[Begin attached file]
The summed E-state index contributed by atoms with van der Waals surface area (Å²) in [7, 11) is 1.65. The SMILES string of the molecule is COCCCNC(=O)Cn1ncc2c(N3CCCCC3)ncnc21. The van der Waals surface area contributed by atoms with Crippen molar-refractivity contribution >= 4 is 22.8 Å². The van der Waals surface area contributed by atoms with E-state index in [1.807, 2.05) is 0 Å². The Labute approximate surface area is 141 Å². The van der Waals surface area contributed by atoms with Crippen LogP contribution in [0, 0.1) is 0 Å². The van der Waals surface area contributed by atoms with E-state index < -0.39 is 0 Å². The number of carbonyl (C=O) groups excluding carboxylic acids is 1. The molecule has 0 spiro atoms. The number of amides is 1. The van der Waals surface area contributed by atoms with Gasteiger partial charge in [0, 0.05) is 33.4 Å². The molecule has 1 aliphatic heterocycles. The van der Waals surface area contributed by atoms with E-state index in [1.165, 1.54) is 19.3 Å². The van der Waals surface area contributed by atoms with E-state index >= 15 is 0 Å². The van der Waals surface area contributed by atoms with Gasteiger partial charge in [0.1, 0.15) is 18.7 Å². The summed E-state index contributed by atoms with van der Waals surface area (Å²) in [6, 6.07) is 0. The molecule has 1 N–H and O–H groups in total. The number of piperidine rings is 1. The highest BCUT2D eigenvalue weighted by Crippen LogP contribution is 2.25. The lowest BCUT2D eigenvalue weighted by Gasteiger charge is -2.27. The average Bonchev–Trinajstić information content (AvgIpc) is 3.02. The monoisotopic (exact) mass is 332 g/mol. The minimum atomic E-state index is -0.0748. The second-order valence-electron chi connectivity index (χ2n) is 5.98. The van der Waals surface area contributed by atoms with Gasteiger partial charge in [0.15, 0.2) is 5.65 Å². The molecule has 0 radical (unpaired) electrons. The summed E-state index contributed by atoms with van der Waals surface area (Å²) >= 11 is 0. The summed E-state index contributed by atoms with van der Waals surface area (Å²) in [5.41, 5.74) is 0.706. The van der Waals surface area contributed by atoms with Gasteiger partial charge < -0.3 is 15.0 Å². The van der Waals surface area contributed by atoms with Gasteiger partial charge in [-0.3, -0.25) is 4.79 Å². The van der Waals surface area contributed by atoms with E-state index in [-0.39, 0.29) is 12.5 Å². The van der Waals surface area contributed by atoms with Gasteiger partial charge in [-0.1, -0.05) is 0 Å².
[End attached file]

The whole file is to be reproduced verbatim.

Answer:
The summed E-state index contributed by atoms with van der Waals surface area (Å²) in [7, 11) is 1.65. The SMILES string of the molecule is COCCCNC(=O)Cn1ncc2c(N3CCCCC3)ncnc21. The van der Waals surface area contributed by atoms with Crippen molar-refractivity contribution >= 4 is 22.8 Å². The van der Waals surface area contributed by atoms with E-state index in [1.807, 2.05) is 0 Å². The Labute approximate surface area is 141 Å². The van der Waals surface area contributed by atoms with Crippen LogP contribution in [0, 0.1) is 0 Å². The van der Waals surface area contributed by atoms with E-state index < -0.39 is 0 Å². The number of carbonyl (C=O) groups excluding carboxylic acids is 1. The molecule has 0 spiro atoms. The number of amides is 1. The van der Waals surface area contributed by atoms with Gasteiger partial charge in [0, 0.05) is 33.4 Å². The molecule has 1 aliphatic heterocycles. The van der Waals surface area contributed by atoms with E-state index in [1.165, 1.54) is 19.3 Å². The van der Waals surface area contributed by atoms with E-state index >= 15 is 0 Å². The van der Waals surface area contributed by atoms with Gasteiger partial charge in [0.1, 0.15) is 18.7 Å². The summed E-state index contributed by atoms with van der Waals surface area (Å²) in [6, 6.07) is 0. The molecule has 1 N–H and O–H groups in total. The number of piperidine rings is 1. The highest BCUT2D eigenvalue weighted by Crippen LogP contribution is 2.25. The lowest BCUT2D eigenvalue weighted by Gasteiger charge is -2.27. The average Bonchev–Trinajstić information content (AvgIpc) is 3.02. The monoisotopic (exact) mass is 332 g/mol. The minimum atomic E-state index is -0.0748. The second-order valence-electron chi connectivity index (χ2n) is 5.98. The van der Waals surface area contributed by atoms with Gasteiger partial charge in [0.15, 0.2) is 5.65 Å². The molecule has 0 radical (unpaired) electrons. The summed E-state index contributed by atoms with van der Waals surface area (Å²) >= 11 is 0. The summed E-state index contributed by atoms with van der Waals surface area (Å²) in [5.41, 5.74) is 0.706. The van der Waals surface area contributed by atoms with Gasteiger partial charge < -0.3 is 15.0 Å². The van der Waals surface area contributed by atoms with Gasteiger partial charge in [-0.3, -0.25) is 4.79 Å². The van der Waals surface area contributed by atoms with E-state index in [-0.39, 0.29) is 12.5 Å². The van der Waals surface area contributed by atoms with Gasteiger partial charge in [-0.1, -0.05) is 0 Å².